Friday night, Sydney’s iconic Metro Theatre was graced for the first time by Melbourne/Sydney rockers, The Delta Riggs, who were joined by openers, Food Court and Harts, and I was lucky enough to catch it all live.
As a person with a need for immediate gratification and a “skip to the main event” personality, admittedly I’m rarely overly impressed with opening acts. But I would be doing you, the audience, a disservice if I didn’t tell you about Harts, a one-man band backed by a talented drummer. Harts pulled out guitar licks to rival Jimmy Page, Hendrix, and all the greats before him. This Melbourne-native is pure classic Rock and Roll, with an on stage charisma that modern guitar players are so often lacking. Playing tracks like Lovers In Bloom, Breakthrough, and a throw back Jimi Hendrix song, Harts had the considerable audience’s full attention. What’s most interesting about this artist is that compared to his recordings, this two-piece ensemble sounds way fuller live. Do yourself a favour and check Harts out in person.
Now for the moment we’ve all really come here for: The Delta Riggs. Adding to an already impressively full venue, audience members who looked like they took their hair cue from Julian Casablancas + The Voidz trickled in to fill every gap of the massive Metro Theatre. For a first time performance or otherwise, the band’s audience turn out was impressive—hopefully an indication that this large venue will be the first of many to come.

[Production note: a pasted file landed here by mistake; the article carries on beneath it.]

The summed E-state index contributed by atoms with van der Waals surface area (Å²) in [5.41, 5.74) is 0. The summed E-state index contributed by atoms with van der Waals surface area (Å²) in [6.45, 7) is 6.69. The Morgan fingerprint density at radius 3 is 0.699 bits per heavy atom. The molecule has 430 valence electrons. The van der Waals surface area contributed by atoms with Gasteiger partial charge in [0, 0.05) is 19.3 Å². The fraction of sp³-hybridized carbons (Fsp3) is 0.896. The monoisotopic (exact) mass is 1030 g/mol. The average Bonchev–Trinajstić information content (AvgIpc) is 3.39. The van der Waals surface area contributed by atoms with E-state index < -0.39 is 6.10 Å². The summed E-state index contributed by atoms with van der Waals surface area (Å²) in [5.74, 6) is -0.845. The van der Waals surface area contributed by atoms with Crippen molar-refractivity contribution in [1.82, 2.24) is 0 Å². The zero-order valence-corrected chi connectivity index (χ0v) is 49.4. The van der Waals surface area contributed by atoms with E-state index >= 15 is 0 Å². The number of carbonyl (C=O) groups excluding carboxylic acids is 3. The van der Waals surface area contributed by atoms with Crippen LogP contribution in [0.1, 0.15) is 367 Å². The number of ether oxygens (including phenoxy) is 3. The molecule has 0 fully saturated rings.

Amidst a stage scattered with bottles of Coopers and Jameson, the band kicked off their set with, “Stars” the first track off their debut album, Hex.Lover.Killer. The set was energetic and enthralling, but with necessary explanation: as cohesive and talented as the band is in its entirety, this night was really one in favour of the dynamic front man. With mic swings and dance moves to match Mick Jagger’s off-kilter swagger, front man, Elliott Hammond took the stage with a captivating arrogance you won’t find anywhere outside of Rock and Roll. When one considers the band’s recent Rolling Stone Award for Live Act Of The Year, it’s clear to anyone with eyes or ears that Hammond is primarily responsible for that, though an honourable mention goes to the Riggs’ lead guitarist, who held his own playing the Richards to Hammond’s Jagger throughout.
The band was joined on set for two tracks, the first being, “Supersonic Casualties” during which Dylan Frost, front man of Sticky Fingers, haphazardly took the stage. Later, for the instrumental track, “Save It ’til The Morning” Harts was invited back on stage for a second opportunity to prove that he’s the best guitar player in the venue. The band played all of their singles, as well as a new track, “Hey Victor” fresh off their Dipz From The Zong EP, and closed with a four-song encore, much to the delight of their chanting audience.
All in all, Rolling Stone had it right: with guitar-solo face-offs, harmonica intervals, and a presence that made the massive Metro Theatre feel comparably small, this sounds-even-better-live act was the best show I’ve seen in Australia.